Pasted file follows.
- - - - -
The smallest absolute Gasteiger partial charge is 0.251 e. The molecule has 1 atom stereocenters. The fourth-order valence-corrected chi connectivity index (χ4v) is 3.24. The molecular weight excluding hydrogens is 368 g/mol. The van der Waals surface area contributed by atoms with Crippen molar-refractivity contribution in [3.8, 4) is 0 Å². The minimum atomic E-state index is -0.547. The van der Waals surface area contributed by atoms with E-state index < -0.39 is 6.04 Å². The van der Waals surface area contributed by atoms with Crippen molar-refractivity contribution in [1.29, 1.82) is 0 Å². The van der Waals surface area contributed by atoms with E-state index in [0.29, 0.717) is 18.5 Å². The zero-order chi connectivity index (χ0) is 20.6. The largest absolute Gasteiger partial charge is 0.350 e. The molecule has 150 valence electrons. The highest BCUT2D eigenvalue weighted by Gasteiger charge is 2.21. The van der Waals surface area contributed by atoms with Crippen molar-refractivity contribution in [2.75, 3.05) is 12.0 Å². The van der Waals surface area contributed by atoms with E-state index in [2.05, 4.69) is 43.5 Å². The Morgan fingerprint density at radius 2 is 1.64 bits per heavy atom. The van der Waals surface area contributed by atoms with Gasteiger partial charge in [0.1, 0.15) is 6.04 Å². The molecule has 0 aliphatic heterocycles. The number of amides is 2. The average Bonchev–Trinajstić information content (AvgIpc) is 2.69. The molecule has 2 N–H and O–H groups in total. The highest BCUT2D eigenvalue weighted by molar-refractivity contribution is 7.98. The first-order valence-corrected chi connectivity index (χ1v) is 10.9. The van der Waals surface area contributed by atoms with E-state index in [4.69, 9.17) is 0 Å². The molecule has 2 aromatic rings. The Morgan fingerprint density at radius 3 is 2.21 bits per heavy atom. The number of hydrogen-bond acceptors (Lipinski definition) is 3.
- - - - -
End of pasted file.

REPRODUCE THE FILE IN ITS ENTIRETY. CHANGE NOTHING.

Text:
The smallest absolute Gasteiger partial charge is 0.251 e. The molecule has 1 atom stereocenters. The fourth-order valence-corrected chi connectivity index (χ4v) is 3.24. The molecular weight excluding hydrogens is 368 g/mol. The van der Waals surface area contributed by atoms with Crippen molar-refractivity contribution in [3.8, 4) is 0 Å². The minimum atomic E-state index is -0.547. The van der Waals surface area contributed by atoms with E-state index < -0.39 is 6.04 Å². The van der Waals surface area contributed by atoms with Crippen molar-refractivity contribution in [1.29, 1.82) is 0 Å². The van der Waals surface area contributed by atoms with E-state index in [0.29, 0.717) is 18.5 Å². The zero-order chi connectivity index (χ0) is 20.6. The largest absolute Gasteiger partial charge is 0.350 e. The molecule has 150 valence electrons. The highest BCUT2D eigenvalue weighted by Gasteiger charge is 2.21. The van der Waals surface area contributed by atoms with Crippen molar-refractivity contribution in [2.75, 3.05) is 12.0 Å². The van der Waals surface area contributed by atoms with E-state index in [2.05, 4.69) is 43.5 Å². The Morgan fingerprint density at radius 2 is 1.64 bits per heavy atom. The van der Waals surface area contributed by atoms with Gasteiger partial charge in [0.1, 0.15) is 6.04 Å². The molecule has 0 aliphatic heterocycles. The number of amides is 2. The average Bonchev–Trinajstić information content (AvgIpc) is 2.69. The molecule has 2 N–H and O–H groups in total. The highest BCUT2D eigenvalue weighted by molar-refractivity contribution is 7.98. The first-order valence-corrected chi connectivity index (χ1v) is 10.9. The van der Waals surface area contributed by atoms with E-state index in [4.69, 9.17) is 0 Å². The molecule has 2 aromatic rings. The Morgan fingerprint density at radius 3 is 2.21 bits per heavy atom. The number of hydrogen-bond acceptors (Lipinski definition) is 3.